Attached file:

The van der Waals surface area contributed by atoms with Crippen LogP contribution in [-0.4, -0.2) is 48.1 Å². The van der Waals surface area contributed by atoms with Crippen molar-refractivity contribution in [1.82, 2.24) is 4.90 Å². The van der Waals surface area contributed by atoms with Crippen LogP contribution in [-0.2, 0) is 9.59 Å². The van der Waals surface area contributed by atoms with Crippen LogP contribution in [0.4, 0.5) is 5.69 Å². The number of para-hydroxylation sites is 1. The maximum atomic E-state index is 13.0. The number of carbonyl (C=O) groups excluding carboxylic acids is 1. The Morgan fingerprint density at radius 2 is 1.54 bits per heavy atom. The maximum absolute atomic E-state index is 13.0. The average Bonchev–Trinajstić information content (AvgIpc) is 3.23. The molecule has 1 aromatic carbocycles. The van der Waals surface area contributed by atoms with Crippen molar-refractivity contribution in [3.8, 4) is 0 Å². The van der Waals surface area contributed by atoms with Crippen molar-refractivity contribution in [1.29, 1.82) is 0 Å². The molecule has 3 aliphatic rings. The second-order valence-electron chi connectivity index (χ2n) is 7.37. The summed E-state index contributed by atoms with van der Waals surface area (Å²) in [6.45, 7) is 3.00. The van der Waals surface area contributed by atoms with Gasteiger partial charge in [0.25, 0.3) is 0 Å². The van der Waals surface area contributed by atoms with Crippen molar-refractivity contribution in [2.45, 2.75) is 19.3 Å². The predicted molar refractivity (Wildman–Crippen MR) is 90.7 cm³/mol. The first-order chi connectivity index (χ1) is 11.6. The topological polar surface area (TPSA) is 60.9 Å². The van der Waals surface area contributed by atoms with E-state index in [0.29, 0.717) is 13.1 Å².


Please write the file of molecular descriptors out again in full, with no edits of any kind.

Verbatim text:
The van der Waals surface area contributed by atoms with Crippen LogP contribution in [-0.4, -0.2) is 48.1 Å². The van der Waals surface area contributed by atoms with Crippen molar-refractivity contribution in [1.82, 2.24) is 4.90 Å². The van der Waals surface area contributed by atoms with Crippen LogP contribution in [-0.2, 0) is 9.59 Å². The van der Waals surface area contributed by atoms with Crippen LogP contribution in [0.4, 0.5) is 5.69 Å². The number of para-hydroxylation sites is 1. The maximum atomic E-state index is 13.0. The number of carbonyl (C=O) groups excluding carboxylic acids is 1. The Morgan fingerprint density at radius 2 is 1.54 bits per heavy atom. The maximum absolute atomic E-state index is 13.0. The average Bonchev–Trinajstić information content (AvgIpc) is 3.23. The molecule has 1 aromatic carbocycles. The van der Waals surface area contributed by atoms with Crippen molar-refractivity contribution in [3.8, 4) is 0 Å². The van der Waals surface area contributed by atoms with Crippen molar-refractivity contribution in [1.29, 1.82) is 0 Å². The molecule has 3 aliphatic rings. The second-order valence-electron chi connectivity index (χ2n) is 7.37. The summed E-state index contributed by atoms with van der Waals surface area (Å²) in [6.45, 7) is 3.00. The van der Waals surface area contributed by atoms with Gasteiger partial charge in [0.25, 0.3) is 0 Å². The van der Waals surface area contributed by atoms with Crippen molar-refractivity contribution in [2.45, 2.75) is 19.3 Å². The predicted molar refractivity (Wildman–Crippen MR) is 90.7 cm³/mol. The first-order chi connectivity index (χ1) is 11.6. The topological polar surface area (TPSA) is 60.9 Å². The van der Waals surface area contributed by atoms with E-state index in [0.29, 0.717) is 13.1 Å².